PATTY COGEN, M.A., Ed.D.,
An adoptive mother writes the following letter:
I’m hoping some of you might have faced this situation and can offer some ideas. My almost 7 year old daughter, Rachel [pseudonym] just ‘found out’ about her birth parents in China. She knew she was from China, that I came and adopted her etc. It was only on our Forever Day last November when I read her ‘Crazy Cakes’ (like always) that she finally understood that she had birth parents. Rachel asked if they were dead and I said no. I said her birth parents couldn’t care for her like they wanted to and added that like America, China had its own laws, and not everyone could keep their children. I believe I told her (when asked) that we couldn’t find them.
I’m a single mom and we are very close. I’ve told her since day one that we’re together forever. After our discussion, I said she could ask me anything anytime – even if she thought the questions might sound silly. Two days later, she asked if certain friends were adopted like her. Many of her friends are adopted and I said yes.
About 5 days later, she had two nightmares in one night. I let her sleep with me for a week and then we tried to resume our routine. Since then, she is concerned with monsters at night. Doesn’t want to be apart from me. She’s just ‘scared’. I stay with her til she falls asleep – which doesn’t take long after reading for a while. She sleeps with the main light on.
During the night, I’m called in to her room between 1-5 times a night. I stay a while ’til I think she’s in a deep enough sleep to go. Though she goes back to sleep quickly, she’ll open her eyes to check that I’m there. Rachel’s new mantra is ‘I want to sleep with you’ or ‘I want to be with you.’ I’ve tried a number strategies but nothing seems to work.
She’s sensitive and can be anxious in general. She is prone to stuttering but she isn’t now and her school work is fine. I’m assuming the night fears and new adoption info are related.
By the way, Rachel also now claims that adult TV shows can give her nightmares (she hasn’t had one since) so she doesn’t want to be around it. I’ve told her to leave the room if it happens to be on but she doesn’t like that idea. Sometimes I think she’s trying to control things but I know from the tone and tears that her fears are real.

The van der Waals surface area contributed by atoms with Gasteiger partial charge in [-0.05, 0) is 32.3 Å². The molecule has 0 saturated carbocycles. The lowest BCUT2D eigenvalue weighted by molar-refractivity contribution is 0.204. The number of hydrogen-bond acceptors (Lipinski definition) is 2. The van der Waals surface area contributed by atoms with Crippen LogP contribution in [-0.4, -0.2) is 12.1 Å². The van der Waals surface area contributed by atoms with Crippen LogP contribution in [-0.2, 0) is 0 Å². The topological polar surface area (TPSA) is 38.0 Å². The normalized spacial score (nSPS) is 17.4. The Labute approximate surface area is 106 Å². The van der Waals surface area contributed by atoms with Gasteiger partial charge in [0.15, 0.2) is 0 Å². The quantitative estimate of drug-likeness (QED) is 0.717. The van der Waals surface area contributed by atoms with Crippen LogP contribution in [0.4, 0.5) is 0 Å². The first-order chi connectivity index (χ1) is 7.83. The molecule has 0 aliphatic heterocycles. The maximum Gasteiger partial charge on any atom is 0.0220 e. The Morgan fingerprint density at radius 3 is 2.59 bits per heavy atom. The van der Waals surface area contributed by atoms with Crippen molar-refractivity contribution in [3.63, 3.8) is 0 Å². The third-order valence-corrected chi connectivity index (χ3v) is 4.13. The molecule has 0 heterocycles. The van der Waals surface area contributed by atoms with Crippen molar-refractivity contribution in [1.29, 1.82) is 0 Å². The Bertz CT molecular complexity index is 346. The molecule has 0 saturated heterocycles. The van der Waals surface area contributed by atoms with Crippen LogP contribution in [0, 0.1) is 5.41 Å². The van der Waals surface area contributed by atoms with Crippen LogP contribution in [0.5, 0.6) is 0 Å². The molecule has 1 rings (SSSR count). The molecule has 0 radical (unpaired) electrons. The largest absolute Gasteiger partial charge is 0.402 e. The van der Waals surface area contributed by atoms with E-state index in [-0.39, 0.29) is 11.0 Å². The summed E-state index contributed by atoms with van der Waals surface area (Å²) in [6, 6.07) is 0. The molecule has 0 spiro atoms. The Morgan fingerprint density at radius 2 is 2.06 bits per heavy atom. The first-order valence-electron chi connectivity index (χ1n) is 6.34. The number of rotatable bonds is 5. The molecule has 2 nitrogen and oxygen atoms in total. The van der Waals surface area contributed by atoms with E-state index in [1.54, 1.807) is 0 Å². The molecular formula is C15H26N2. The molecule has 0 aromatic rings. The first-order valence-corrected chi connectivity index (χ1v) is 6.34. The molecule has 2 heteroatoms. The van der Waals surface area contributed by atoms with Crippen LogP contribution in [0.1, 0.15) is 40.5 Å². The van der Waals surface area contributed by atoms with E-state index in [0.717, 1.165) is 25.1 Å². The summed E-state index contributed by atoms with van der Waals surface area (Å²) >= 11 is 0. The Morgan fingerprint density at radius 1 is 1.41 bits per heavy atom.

Dear Mom, (I wrote back)
Your daughter’s responses are normal for an adoptee of her age. At seven she has more intellectual and emotional capacity to grasp what happened to her, and what could happen with you.
Your nurturing sounds right on track; when a child gets scared about these issues it is vital to provide reassurance, both with extra support and clear limits to show you feel “safe” and trust she will be.
There are four basic questions Rachel needs answered given her new intellectual and emotional developments:
- what happened to me in the past?
- did I make it happen, was it some how my fault?
- can this loss happen again, and if not, why?
- who will take care of me now and in the future, even if you die?
Do your best to differentiate between the way her first family situation and your own. The most important being that if you were to die, you would have a plan she knew about (get that will and guardianship in order!) and that you would tell her in advance (barring an errant truck).
Knowing in advance what will happen is an important aspect of control. Rachel is telling you she doesn’t have a sense of control (feels and acts helpless) by trying to control your separations now and claiming she can’t leave the room when the TV gets scary.
Tell her when she was a baby she couldn’t get away from the scary situation, but now she is a big girl and she can be in control. Get her to tell you how she can take care of herself.
Don’t try to make things perfect ; what ever adoptee knows is that anything can happen. Answers that deny this fact will make you a liar in your child’s eyes. Be honest and help Rachel tolerate her sad, scared feelings.
Keep your conversation going with a focus on the difference between her first parents’ choice and your choice. Your job is to help Rachel differentiate between different family situations so she doesn’t equate you with her first family and therefore fear you will treat her the same way.
I hope this is helpful. Rachel’s feelings are nearly universal with internationally adoptees of her age.